How Turkey sees its Syria invasion

Related Categories: Democracy and Governance; Human Rights and Humanitarian Issues; Islamic Extremism; Middle East; Turkey

A new phase of the Syrian civil war appears to have been averted — at least for now. On Oct. 17, following an urgent meeting with Vice President Mike Pence and Secretary of State Mike Pompeo, Turkish President Recep Tayyip Erdogan announced a temporary halt to military operations in northern Syria that had, up to that point, killed scores of civilians and displaced some 130,000 others.

Yet the current ceasefire could end up being only a temporary pause to a broader Turkish push into Syrian territory. That’s because, behind the scenes, powerful ideological forces are urging Turkey’s government to press its advantage.

So far, the Turkish government has styled its invasion as a war of necessity. In his October 15th Wall Street Journal editorial, Erdogan depicted the military offensive — ironically dubbed “Operation Peace Spring” — as the logical product of legitimate Turkish security concerns regarding lingering extremism and instability, and the persistent failure of Western leadership. “The international community,” Erdogan argued, “missed its opportunity to prevent the Syrian crisis from pulling an entire region into a maelstrom of instability,” so it should now support the Turkish government in its decision to intervene.

At home, however, Erdogan’s supporters and aligned ideologues have been singing a significantly different — and more telling — tune. In assorted op-ed columns and media appearances, backers of the Turkish government’s Syria strategy depicted the “green light” given to Erdogan by President Trump as a historical moment in which their country should seize the initiative and impose its vision on the region.

Perhaps the clearest example appeared in the pages of the conservative Yeni Safak daily, where columnist Ibrahim Karagul made the intellectual case for a revival of Turkish expansionism. “A new and forceful step is going to be taken aimed at ‘shaping the region and history,’” Karagul wrote. “Patience has run out, warnings are over, preparations are complete” for the invasion of northern Syria, as a result of which “Turkey’s power will kick into gear once again.”

The message is unmistakable. If Karagul and other like-minded Erdogan enthusiasts have their way, Turkey’s recent incursion into Syria would be just the start of a larger, and distinctly imperial, project.

That idea is hardly new. Turkish politicians have long propounded an outsized view of their country’s regional presence — one rooted in its historic greatness. It did not take long after the collapse of the Ottoman Empire for the idea of “greater Turkey” to be revived by Turkish nationalists, although its implementation was hampered by the dynamics of World War II and subsequently the Cold War. The concept received renewed attention, at least temporarily, after the collapse of the USSR provided Turkey an opportunity for expanded influence among the newly-independent nations of Central Asia and the Caucasus. In turn, this “neo-Ottomanism” has continued into the Erdogan era, with Turkey’s president styling himself as a new sultan and even issuing maps that take a decidedly expansive view of the country’s territorial holdings. Today, the strategic opening in Syria appears have revived that impulse anew.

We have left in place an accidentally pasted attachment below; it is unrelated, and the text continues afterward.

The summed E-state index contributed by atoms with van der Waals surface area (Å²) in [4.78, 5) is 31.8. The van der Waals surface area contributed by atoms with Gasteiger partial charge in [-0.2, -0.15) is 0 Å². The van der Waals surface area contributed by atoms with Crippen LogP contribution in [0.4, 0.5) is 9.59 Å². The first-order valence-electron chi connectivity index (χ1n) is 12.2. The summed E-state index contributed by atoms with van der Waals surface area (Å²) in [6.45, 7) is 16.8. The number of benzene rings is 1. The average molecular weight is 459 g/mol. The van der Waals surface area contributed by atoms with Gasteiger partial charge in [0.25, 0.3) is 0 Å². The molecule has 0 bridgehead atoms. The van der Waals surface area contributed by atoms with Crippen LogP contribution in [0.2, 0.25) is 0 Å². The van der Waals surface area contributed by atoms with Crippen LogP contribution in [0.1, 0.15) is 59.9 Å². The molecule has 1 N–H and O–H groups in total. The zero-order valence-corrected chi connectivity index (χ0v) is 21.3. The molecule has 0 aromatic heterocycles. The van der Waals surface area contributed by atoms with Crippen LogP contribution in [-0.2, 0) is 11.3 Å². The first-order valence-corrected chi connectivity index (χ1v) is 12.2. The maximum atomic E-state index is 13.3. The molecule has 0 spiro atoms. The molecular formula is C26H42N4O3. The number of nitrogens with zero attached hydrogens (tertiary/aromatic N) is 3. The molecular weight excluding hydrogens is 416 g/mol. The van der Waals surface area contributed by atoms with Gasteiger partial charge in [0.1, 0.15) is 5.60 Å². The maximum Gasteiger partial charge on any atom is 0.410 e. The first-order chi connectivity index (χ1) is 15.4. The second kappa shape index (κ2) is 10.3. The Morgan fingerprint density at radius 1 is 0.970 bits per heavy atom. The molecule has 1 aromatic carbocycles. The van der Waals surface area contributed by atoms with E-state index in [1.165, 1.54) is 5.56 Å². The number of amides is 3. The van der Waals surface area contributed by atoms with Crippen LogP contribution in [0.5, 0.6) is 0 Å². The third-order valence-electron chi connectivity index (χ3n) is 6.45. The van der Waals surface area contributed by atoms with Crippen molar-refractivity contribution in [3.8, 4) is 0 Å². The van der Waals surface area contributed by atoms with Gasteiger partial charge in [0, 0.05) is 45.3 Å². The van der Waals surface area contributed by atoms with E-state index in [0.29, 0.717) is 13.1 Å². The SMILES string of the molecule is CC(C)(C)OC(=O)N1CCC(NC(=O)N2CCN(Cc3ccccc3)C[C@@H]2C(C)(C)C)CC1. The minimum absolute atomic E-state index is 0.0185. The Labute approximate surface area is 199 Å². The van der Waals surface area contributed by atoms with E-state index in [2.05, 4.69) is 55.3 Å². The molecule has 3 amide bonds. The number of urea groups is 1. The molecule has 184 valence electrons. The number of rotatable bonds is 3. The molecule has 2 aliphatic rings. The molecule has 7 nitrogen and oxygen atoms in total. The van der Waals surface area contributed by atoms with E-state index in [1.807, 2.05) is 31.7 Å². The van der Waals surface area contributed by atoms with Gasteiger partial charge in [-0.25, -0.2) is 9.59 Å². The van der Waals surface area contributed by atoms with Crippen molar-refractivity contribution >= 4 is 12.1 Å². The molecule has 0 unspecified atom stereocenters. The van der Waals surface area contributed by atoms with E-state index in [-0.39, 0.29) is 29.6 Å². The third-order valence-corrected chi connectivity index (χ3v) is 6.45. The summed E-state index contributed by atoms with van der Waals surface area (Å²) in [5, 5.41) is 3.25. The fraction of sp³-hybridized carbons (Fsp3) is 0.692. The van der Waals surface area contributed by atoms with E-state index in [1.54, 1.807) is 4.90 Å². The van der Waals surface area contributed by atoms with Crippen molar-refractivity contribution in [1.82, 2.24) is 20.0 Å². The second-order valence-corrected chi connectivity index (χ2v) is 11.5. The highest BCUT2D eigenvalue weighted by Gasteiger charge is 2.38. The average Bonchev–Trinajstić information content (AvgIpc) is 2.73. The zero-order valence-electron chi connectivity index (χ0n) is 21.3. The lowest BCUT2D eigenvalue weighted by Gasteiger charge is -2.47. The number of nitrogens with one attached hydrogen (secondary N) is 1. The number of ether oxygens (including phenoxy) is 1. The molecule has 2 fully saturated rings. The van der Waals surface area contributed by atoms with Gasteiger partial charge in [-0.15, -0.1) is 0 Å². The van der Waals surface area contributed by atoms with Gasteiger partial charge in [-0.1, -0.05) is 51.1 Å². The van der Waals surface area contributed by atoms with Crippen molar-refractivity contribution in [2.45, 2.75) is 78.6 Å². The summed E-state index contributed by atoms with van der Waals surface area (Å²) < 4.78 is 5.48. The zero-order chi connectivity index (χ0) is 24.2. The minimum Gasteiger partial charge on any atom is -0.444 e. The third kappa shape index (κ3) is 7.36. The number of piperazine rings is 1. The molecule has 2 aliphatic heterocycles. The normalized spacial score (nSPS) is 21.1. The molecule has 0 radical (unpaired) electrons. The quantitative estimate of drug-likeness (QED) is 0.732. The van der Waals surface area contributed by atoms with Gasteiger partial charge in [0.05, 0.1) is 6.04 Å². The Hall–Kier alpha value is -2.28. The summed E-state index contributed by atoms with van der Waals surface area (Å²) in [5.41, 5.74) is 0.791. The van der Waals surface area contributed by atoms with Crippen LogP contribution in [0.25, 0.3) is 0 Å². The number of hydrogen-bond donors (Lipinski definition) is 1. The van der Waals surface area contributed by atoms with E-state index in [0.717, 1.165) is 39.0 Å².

For the time being, at least, the Turkish government seems content with the current status quo, through which it has succeeded in creating a long-coveted buffer zone on Syrian soil. But only time will tell whether the arrangement holds, or whether Ankara decides to once again press forward. Supporters of a “greater Turkey,” at least, are certainly hoping it will. In various media outlets, Turkish ideologues are now arguing that their country’s adventurism in Syria is simultaneously a vital contribution to European security and a blow to Western imperialism. Thus the consensus for further military action, if Erdogan deems it necessary, appears to be firmly in place.

Whether that decision is taken depends greatly on just how deep the vision of an imperial Turkey truly runs among the Turkish president and his supporters.

Ilan Berman is senior vice president at the American Foreign Policy Council in Washington, D.C. An expert on regional security in the Middle East, he has consulted for the Central Intelligence Agency and Department of Defense, and provided assistance on foreign policy and national security issues to a range of governmental agencies and congressional offices.